Did you know a strong estate plan is imperative for financial health, and ensuring end-of-life decisions are carried out according to one’s wishes. Put simply, an estate plan protects wealth and provides instructions for the transfer of assets to selected beneficiaries.
Your aging parents’ plan should also include tax strategies, a will or trust agreement, and other important items, such as:
- Power of attorney documents,
- Guardian designations for minor children, or grandchildren,
- Instructions and protections for special needs family members who rely on government benefits,
- Directions relating to business ownership or equity stakes, and
- Advance health care directives, or living wills.
Once created, these documents will need periodic updating. This is particularly important for older seniors, and for those who may be in poor health. This is one of the ways an adult child may be able to provide extra help to an aging parent who may not know to update his or her estate plan, even though it is needed. There is never a wrong time to revisit an existing plan but, at a minimum, it should be considered when significant life events transpire, such as the birth of a grandchild, a marriage, or death in the family.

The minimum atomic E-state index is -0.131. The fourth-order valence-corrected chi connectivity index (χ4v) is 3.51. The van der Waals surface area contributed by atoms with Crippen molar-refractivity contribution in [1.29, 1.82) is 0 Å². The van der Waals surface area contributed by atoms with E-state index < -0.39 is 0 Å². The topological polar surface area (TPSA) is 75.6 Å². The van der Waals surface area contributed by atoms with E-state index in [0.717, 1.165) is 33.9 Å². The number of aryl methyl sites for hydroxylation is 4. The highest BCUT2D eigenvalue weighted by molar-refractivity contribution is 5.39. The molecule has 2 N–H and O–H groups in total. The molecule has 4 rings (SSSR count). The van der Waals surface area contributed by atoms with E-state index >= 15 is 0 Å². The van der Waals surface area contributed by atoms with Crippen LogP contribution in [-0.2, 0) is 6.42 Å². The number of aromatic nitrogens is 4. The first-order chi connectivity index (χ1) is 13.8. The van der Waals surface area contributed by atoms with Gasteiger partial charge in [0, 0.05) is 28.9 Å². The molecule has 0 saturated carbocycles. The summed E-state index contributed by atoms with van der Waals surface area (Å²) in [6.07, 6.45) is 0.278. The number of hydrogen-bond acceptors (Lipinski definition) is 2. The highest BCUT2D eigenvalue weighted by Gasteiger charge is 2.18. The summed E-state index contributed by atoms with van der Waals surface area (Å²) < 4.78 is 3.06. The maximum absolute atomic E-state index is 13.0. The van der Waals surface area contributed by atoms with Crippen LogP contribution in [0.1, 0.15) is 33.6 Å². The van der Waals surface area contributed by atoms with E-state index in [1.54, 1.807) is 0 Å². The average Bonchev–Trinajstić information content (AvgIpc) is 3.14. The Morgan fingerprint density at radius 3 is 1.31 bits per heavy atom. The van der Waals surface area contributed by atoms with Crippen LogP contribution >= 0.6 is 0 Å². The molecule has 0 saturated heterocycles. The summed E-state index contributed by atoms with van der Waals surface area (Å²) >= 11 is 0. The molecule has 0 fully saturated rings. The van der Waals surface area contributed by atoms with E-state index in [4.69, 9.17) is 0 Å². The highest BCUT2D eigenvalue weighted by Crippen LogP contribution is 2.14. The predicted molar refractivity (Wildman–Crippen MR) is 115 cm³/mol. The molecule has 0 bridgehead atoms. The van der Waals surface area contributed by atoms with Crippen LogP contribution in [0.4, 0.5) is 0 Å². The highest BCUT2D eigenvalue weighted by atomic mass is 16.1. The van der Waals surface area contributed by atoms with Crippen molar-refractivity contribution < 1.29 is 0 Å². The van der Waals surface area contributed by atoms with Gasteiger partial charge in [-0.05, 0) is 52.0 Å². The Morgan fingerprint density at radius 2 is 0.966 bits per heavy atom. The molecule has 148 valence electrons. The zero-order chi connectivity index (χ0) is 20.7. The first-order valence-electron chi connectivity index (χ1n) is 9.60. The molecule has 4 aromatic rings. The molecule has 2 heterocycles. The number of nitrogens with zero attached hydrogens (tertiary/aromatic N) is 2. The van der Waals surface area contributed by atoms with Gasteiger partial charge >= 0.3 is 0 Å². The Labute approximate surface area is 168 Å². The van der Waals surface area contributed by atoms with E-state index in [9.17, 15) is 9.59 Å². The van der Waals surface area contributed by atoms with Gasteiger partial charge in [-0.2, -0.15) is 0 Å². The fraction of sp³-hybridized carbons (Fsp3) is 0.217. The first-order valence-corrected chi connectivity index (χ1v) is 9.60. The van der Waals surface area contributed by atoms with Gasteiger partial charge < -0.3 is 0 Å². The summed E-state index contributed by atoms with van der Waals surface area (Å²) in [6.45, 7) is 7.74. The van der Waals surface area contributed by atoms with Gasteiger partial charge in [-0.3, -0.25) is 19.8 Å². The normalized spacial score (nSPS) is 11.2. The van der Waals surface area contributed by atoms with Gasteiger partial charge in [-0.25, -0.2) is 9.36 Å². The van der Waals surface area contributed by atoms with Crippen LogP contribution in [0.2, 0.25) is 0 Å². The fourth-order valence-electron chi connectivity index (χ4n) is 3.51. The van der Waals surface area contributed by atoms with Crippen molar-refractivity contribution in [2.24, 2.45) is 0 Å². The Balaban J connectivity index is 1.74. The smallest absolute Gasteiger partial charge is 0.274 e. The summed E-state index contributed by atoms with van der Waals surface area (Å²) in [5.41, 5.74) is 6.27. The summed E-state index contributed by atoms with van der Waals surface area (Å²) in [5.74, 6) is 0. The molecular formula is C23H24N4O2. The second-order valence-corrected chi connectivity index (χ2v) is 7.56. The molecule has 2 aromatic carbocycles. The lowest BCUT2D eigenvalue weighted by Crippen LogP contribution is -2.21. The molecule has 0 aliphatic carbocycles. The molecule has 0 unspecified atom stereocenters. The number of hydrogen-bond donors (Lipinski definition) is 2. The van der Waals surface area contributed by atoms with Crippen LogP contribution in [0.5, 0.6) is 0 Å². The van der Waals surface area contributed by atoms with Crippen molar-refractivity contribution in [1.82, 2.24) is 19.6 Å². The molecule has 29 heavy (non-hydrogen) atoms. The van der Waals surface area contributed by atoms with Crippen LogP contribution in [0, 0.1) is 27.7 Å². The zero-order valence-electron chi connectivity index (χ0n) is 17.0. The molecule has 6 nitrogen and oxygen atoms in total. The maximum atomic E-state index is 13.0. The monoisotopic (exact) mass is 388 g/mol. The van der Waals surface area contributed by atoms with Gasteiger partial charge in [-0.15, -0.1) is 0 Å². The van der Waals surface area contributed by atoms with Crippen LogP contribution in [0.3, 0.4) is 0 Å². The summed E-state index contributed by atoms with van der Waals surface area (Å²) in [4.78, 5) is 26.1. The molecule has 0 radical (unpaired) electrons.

Remember, changing an estate plan involves more than just scratching out items you no longer like and inking new provisions in the margin. Be careful, you cannot just throw away an old document and draw up a new one. There are important procedures that should be followed to ensure the new documents can accomplish what you need.
In the case of most estate planning documents, revisions can be made anytime with your estate planning attorney while the creator is alive, provided he or she is mentally competent and not under duress. For example, changing beneficiaries to a revocable trust may require a formal amendment.
While changing your aging parents’ estate planning from time to time to reflect changes in circumstances or your wishes, is always at your discretion, you will want to discuss this with your estate planning attorney.
Your attorney can let you know the pros and cons to your decisions, and provide the guidance you need to make the right choice to protect yourself and your loved ones. The key, however, is to ensure you create an estate plan. Unfortunately, as we celebrate National Estate Planning Awareness Week this October, the fact remains that more than half of Americans, or 56 percent, still do not have estate planning.
We know this article may raise more questions than it answers for you and your loved ones. Do not wait to contact our law office to schedule a meeting with attorney Alan Hougum to discuss your estate planning needs this month, or any time throughout the year.